Oil edged up from multi-month lows on Thursday, but prices remained under pressure from a supply glut that has persisted despite OPEC-led efforts to balance the market.
Brent crude futures were up 43 cents at $45.25 a barrel at 1229 GMT, after falling as low as $44.53 earlier in the day. They fell 2.6 percent in the previous session to $44.35, their lowest since November.
U.S. crude futures were up 30 cents at $42.83 a barrel, after also slipping earlier in the day. On Wednesday, they touched $42.05, their lowest intraday level since August 2016.
“Prices were pushed a bit too low,” Hans van Cleef, senior energy economist with ABN AMRO, said. “The people who believe in higher prices are stepping in.”
Since peaking in late February, crude has dropped around 20 percent, erasing gains at the end of the year in the wake of the initial OPEC-led production cut.
The Organization of the Petroleum Exporting Countries and other producers agreed to reduce output by 1.8 million barrels per day (bpd) from January for six months, and last month extended the deal for a further nine months.
But oversupply has persisted, particularly with output rising in Libya and Nigeria, which were exempt from the cuts due to unrest that had limited their output.
Nigeria’s crude oil exports are set to exceed 2 million bpd in August, the highest level planned for 17 months.
“This is a pretty concerning time for a lot of producers,” Michael Burns, oil and gas partner at law firm Ashurst, said.
“The question is whether OPEC will respond with further cuts or whether it needs to look again at its macro strategy for addressing low prices.”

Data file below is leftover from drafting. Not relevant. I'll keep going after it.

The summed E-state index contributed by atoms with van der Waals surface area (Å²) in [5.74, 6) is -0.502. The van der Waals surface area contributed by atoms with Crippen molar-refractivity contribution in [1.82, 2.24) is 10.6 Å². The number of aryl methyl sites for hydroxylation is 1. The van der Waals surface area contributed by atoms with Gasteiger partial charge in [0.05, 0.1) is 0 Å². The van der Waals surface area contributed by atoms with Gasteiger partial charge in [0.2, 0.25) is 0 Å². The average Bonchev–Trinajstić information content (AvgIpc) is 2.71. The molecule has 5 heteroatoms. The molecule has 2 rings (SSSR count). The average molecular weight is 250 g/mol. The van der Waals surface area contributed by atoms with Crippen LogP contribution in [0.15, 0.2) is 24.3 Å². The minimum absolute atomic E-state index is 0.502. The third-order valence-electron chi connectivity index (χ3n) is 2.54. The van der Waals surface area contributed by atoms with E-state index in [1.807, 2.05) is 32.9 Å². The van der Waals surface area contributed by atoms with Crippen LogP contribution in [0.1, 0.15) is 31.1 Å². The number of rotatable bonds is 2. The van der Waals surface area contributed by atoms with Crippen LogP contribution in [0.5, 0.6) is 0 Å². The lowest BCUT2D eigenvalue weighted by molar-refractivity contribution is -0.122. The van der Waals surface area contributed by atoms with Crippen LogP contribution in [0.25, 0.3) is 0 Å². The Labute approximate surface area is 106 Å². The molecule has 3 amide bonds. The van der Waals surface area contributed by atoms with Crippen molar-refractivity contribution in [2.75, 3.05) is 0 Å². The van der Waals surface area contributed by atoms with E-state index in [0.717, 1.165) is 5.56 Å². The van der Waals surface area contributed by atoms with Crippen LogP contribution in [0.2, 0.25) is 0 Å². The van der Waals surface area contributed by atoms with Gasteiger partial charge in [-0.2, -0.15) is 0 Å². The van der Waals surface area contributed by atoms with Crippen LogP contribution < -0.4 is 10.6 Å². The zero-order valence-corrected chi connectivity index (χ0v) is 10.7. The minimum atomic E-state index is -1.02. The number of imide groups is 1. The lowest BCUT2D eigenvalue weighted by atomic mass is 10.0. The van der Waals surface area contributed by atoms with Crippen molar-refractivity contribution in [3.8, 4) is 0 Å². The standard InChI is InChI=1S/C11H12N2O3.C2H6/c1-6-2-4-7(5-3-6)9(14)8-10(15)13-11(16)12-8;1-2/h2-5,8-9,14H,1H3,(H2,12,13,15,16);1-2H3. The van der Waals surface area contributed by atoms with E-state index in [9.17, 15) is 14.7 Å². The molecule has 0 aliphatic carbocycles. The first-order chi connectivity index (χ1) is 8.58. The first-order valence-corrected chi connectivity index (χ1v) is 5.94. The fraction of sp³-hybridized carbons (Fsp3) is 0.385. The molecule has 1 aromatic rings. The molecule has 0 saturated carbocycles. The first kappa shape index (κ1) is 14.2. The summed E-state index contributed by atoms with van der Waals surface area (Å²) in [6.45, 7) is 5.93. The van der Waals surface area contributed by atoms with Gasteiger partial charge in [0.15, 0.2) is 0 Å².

A bigger-than-expected drop in U.S. crude stockpiles, and a drop in gasoline stocks, offered only short-lived support.
U.S. crude inventories fell by 2.5 million barrels in the week to June 16, surpassing analyst expectations for a decrease of 2.1 million barrels, data from the U.S. Energy Information Administration released on Wednesday showed.
Gasoline stocks fell by 578,000 barrels, compared with expectations for a seasonally unusual gain. [EIA/S]
Tropical storm Cindy traveling through the Gulf of Mexico, home to about 17 percent of U.S. crude and 5 percent of dry natural gas output, disrupted some operations, but did little to boost prices.
Overall, output is still increasing in the United States, where some shale producers can produce profitably even if oil prices drop below $40 a barrel.
Oil stocks in Europe’s Amsterdam-Rotterdam-Antwerp hub hit 64.2 million barrels in the week to June 16, the highest in a year, and some 24 percent above the January low, according to data from industry monitor Genscape.